References

  • 1.

    Passfield L, Murias JM, Sacchetti M, Nicolò A. Validity of the training-load concept. Int J Sports Physiol Perform. 2022;17(4):507514. PubMed ID: 35247874 doi:10.1123/ijspp.2021-0536

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  • 2.

    Renfree A, Casado A, McLaren SK. Re-thinking athlete training loads: would you rather have one big rock or lots of little rocks dropped on your foot? Res Sports Med. Published online March 24, 2021. doi:10.1080/15438627.2021.1906672

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  • 3.

    Impellizzeri FM, Jeffries AC, Weisman A, Coutts AJ, McCall A, McLaren SJ, Kalkhoven J. The ‘training load’ construct: why it is appropriate and scientific. J Sci Med Sport. 2022;25(5):445448. doi:10.1016/j.jsams.2021.10.013

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  • 4.

    Jeffries AC, Marcora SM, Coutts AJ, Wallace L, McCall A, Impellizzeri FM. Development of a revised conceptual framework of physical training for use in research and practice. Sports Med. 2021;52:709724. PubMed ID: 34519982 doi:10.1007/s40279-021-01551-5

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  • 5.

    Sanders D, Abt G, Hesselink MK, Myers T, Akubat I. Methods of monitoring training load and their relationships to changes in fitness and performance in competitive road cyclists. Int J Sports Physiol Perform. 2017;12(5):668675. PubMed ID: 28095061 doi:10.1123/ijspp.2016-0454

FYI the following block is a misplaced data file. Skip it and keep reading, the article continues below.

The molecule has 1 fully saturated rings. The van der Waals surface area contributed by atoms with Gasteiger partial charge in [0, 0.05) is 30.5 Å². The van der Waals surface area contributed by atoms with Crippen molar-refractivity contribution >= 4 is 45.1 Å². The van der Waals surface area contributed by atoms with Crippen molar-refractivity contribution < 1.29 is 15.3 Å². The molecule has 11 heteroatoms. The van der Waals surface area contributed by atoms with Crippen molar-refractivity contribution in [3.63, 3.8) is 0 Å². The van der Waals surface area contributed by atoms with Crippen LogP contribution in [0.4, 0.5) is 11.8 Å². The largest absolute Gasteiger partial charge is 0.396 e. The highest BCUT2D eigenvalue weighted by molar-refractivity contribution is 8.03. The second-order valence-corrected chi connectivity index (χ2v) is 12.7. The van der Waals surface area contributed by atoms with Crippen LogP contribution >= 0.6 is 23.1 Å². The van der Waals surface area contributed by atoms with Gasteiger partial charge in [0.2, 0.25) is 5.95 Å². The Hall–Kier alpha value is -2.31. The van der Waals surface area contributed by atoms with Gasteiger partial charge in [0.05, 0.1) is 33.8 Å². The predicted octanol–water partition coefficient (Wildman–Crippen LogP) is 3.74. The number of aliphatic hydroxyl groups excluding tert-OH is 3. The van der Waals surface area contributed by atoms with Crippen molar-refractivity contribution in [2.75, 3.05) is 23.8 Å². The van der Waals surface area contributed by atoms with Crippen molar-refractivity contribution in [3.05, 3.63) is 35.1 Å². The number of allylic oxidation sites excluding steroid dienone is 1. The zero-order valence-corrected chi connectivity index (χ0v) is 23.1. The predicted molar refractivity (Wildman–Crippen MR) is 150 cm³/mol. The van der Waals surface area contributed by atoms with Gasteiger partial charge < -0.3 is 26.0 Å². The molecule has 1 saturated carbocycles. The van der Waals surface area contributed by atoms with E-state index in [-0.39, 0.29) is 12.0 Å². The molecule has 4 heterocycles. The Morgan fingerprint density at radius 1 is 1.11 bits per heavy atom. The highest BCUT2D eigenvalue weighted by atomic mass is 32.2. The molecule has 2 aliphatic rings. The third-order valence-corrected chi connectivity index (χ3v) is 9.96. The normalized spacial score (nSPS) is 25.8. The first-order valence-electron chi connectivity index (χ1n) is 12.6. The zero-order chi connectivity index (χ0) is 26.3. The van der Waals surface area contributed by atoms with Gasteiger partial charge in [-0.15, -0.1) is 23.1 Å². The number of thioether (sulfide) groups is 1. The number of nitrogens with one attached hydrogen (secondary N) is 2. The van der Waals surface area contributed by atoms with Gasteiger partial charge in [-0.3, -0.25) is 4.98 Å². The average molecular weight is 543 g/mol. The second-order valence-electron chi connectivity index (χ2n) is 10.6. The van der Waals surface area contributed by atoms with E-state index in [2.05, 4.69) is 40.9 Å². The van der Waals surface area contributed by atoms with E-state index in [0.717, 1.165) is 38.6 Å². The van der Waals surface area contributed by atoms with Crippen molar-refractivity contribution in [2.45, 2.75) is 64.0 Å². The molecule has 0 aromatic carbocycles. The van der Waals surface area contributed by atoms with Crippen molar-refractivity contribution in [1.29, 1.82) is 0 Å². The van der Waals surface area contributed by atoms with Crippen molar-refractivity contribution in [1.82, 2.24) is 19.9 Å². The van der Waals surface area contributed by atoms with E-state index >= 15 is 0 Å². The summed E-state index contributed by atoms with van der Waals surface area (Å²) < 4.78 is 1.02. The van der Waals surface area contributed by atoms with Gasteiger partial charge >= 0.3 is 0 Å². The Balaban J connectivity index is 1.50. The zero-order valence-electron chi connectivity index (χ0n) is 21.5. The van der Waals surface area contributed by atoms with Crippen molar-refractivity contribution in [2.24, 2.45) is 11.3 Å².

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  • 6.

    Manzi V, Iellamo F, Impellizzeri F, D’ottavio S, Castagna C. Relation between individualized training impulses and performance in distance runners. Med Sci Sports Exerc. 2009;41(11):20902096. PubMed ID: 19812506 doi:10.1249/MSS.0b013e3181a6a959

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McLaren (shaun@m-sps.com) is corresponding author.

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  • 1.

    Passfield L, Murias JM, Sacchetti M, Nicolò A. Validity of the training-load concept. Int J Sports Physiol Perform. 2022;17(4):507514. PubMed ID: 35247874 doi:10.1123/ijspp.2021-0536

    • Crossref
    • Search Google Scholar
    • Export Citation
  • 2.

    Renfree A, Casado A, McLaren SK. Re-thinking athlete training loads: would you rather have one big rock or lots of little rocks dropped on your foot? Res Sports Med. Published online March 24, 2021. doi:10.1080/15438627.2021.1906672

    • Search Google Scholar
    • Export Citation
  • 3.

    Impellizzeri FM, Jeffries AC, Weisman A, Coutts AJ, McCall A, McLaren SJ, Kalkhoven J. The ‘training load’ construct: why it is appropriate and scientific. J Sci Med Sport. 2022;25(5):445448. doi:10.1016/j.jsams.2021.10.013

    • Crossref
    • Search Google Scholar
    • Export Citation
  • 4.

    Jeffries AC, Marcora SM, Coutts AJ, Wallace L, McCall A, Impellizzeri FM. Development of a revised conceptual framework of physical training for use in research and practice. Sports Med. 2021;52:709724. PubMed ID: 34519982 doi:10.1007/s40279-021-01551-5

    • Crossref
    • Search Google Scholar
    • Export Citation
  • 5.

    Sanders D, Abt G, Hesselink MK, Myers T, Akubat I. Methods of monitoring training load and their relationships to changes in fitness and performance in competitive road cyclists. Int J Sports Physiol Perform. 2017;12(5):668675. PubMed ID: 28095061 doi:10.1123/ijspp.2016-0454

    • Crossref
    • Search Google Scholar
    • Export Citation
  • 6.

    Manzi V, Iellamo F, Impellizzeri F, D’ottavio S, Castagna C. Relation between individualized training impulses and performance in distance runners. Med Sci Sports Exerc. 2009;41(11):20902096. PubMed ID: 19812506 doi:10.1249/MSS.0b013e3181a6a959

    • Crossref
    • Search Google Scholar
    • Export Citation